Published online by Cambridge University Press: 10 October 2020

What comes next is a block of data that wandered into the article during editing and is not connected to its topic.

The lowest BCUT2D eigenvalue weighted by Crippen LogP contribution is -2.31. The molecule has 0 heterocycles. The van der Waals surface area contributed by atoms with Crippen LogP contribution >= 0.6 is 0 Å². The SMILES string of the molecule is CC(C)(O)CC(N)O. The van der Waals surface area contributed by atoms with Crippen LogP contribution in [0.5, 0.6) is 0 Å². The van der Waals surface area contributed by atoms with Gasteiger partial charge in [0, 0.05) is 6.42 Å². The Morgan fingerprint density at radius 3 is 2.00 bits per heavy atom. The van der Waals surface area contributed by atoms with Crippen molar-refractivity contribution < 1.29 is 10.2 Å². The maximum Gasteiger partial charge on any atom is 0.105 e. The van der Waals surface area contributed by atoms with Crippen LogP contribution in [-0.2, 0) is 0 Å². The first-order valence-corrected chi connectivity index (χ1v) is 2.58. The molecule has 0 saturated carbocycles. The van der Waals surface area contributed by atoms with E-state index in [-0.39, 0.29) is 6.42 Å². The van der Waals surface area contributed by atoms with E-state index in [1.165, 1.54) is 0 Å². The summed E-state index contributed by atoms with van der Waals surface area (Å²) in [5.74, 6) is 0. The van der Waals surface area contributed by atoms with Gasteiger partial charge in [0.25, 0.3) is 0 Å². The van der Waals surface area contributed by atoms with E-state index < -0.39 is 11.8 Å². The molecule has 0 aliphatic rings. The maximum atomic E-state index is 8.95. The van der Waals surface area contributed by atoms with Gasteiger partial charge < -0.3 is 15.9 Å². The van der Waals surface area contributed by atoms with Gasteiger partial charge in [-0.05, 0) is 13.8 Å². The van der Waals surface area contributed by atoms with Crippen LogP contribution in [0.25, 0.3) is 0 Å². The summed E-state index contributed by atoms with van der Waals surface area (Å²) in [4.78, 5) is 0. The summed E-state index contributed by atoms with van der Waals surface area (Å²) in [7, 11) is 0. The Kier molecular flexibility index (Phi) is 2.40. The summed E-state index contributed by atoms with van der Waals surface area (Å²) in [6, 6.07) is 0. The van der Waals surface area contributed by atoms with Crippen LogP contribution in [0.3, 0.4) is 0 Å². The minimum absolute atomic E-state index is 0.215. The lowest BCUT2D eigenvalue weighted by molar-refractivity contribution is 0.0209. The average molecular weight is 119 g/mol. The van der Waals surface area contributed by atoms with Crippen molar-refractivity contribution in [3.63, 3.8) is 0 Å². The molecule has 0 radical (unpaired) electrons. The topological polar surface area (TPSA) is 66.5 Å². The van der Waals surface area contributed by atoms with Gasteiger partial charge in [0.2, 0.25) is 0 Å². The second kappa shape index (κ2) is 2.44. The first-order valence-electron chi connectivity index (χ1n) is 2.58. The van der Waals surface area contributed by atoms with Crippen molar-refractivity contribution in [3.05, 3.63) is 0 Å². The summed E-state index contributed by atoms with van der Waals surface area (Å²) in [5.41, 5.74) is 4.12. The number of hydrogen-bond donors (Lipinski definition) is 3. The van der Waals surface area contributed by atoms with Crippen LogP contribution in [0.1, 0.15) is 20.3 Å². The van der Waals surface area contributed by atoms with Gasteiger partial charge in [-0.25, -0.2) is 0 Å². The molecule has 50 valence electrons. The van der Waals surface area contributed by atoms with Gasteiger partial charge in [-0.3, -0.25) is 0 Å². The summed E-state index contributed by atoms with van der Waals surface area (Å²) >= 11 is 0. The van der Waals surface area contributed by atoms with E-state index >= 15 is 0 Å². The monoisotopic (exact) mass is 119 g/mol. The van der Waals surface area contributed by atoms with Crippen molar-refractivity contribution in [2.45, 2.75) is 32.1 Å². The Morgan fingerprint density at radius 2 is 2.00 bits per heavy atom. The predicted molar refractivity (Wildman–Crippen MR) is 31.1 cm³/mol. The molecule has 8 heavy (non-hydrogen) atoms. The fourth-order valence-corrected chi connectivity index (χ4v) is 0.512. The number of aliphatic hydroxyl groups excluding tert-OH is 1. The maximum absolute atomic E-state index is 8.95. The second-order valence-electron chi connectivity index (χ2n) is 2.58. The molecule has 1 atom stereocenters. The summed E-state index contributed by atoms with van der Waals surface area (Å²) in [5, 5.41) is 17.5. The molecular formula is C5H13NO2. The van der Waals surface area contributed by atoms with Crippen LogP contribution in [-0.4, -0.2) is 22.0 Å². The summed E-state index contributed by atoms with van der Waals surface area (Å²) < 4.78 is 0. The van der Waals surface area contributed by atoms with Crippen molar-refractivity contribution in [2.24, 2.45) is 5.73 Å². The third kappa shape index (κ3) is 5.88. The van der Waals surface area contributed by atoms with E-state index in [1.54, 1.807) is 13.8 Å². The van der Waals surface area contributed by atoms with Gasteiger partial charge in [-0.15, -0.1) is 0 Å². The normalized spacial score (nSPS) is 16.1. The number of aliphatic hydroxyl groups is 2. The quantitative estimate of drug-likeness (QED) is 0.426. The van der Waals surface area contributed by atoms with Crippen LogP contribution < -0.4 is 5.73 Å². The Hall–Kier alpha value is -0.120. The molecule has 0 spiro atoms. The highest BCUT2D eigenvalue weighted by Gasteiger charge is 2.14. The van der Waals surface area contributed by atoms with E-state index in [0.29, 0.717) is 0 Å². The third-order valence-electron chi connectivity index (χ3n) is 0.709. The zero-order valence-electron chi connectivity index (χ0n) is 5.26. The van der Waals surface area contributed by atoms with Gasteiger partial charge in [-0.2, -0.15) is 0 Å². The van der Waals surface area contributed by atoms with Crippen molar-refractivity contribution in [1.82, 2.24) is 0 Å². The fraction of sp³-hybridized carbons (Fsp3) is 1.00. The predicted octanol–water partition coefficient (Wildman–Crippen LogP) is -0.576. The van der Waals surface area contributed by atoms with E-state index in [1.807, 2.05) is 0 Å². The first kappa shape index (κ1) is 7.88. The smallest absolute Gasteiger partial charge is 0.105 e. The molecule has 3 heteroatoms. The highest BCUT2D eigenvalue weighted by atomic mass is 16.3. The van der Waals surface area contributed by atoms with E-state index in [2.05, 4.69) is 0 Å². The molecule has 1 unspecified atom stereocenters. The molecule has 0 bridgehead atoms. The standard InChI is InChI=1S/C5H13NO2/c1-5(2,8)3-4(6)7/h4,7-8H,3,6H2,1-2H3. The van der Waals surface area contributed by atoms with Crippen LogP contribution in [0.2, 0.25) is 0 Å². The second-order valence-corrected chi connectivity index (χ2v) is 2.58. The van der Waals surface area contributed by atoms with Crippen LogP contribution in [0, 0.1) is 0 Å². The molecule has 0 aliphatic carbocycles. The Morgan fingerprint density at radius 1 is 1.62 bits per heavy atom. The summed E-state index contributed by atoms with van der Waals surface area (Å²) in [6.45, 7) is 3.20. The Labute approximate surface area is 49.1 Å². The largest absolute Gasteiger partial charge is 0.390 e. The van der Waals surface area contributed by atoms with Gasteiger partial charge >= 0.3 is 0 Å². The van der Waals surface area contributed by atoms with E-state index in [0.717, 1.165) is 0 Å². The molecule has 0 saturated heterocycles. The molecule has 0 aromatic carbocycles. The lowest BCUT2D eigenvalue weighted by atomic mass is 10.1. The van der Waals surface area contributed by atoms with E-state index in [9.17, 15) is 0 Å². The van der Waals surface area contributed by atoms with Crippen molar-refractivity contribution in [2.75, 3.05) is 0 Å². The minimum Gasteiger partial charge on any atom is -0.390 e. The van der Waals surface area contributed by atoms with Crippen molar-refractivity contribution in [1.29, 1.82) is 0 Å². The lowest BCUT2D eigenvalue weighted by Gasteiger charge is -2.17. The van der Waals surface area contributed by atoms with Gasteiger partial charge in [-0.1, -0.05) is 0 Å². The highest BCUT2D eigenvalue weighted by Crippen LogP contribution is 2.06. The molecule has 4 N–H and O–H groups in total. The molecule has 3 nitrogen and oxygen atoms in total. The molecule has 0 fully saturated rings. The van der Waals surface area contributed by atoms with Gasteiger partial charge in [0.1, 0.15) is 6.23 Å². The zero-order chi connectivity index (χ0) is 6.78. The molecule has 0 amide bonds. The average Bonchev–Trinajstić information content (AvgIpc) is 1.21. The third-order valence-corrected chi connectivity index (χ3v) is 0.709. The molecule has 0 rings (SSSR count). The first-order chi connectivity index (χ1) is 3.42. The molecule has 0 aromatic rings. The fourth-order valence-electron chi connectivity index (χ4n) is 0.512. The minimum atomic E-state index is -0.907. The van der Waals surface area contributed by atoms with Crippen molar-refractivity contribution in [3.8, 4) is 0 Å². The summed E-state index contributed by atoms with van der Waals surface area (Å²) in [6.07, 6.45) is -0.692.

This chapter explores philosophical contributions to international criminal law, focusing in particular on analyses of the concept of a crime against humanity and the justifiability of universal jurisdiction over those who commit such a crime. In what sense, if any, are crimes against humanity wrongs done to “humanity?” Does the label "crime against humanity" refer to a distinctive wrong committed by those who perform such acts? If not, what distinguishes crimes against humanity from other types of crime? The first half of this chapter critically examines several competing accounts of the concept of a crime against humanity and the answers they provide to these questions. The remainder of the chapter considers two approaches to justifying the international prosecution of crimes against humanity. The first grounds it in the dangers that such crimes pose to all human beings, while the second appeals to an (emerging) moral or political global community that makes perpetrators of crimes against humanity answerable to courts that act on behalf of all humanity.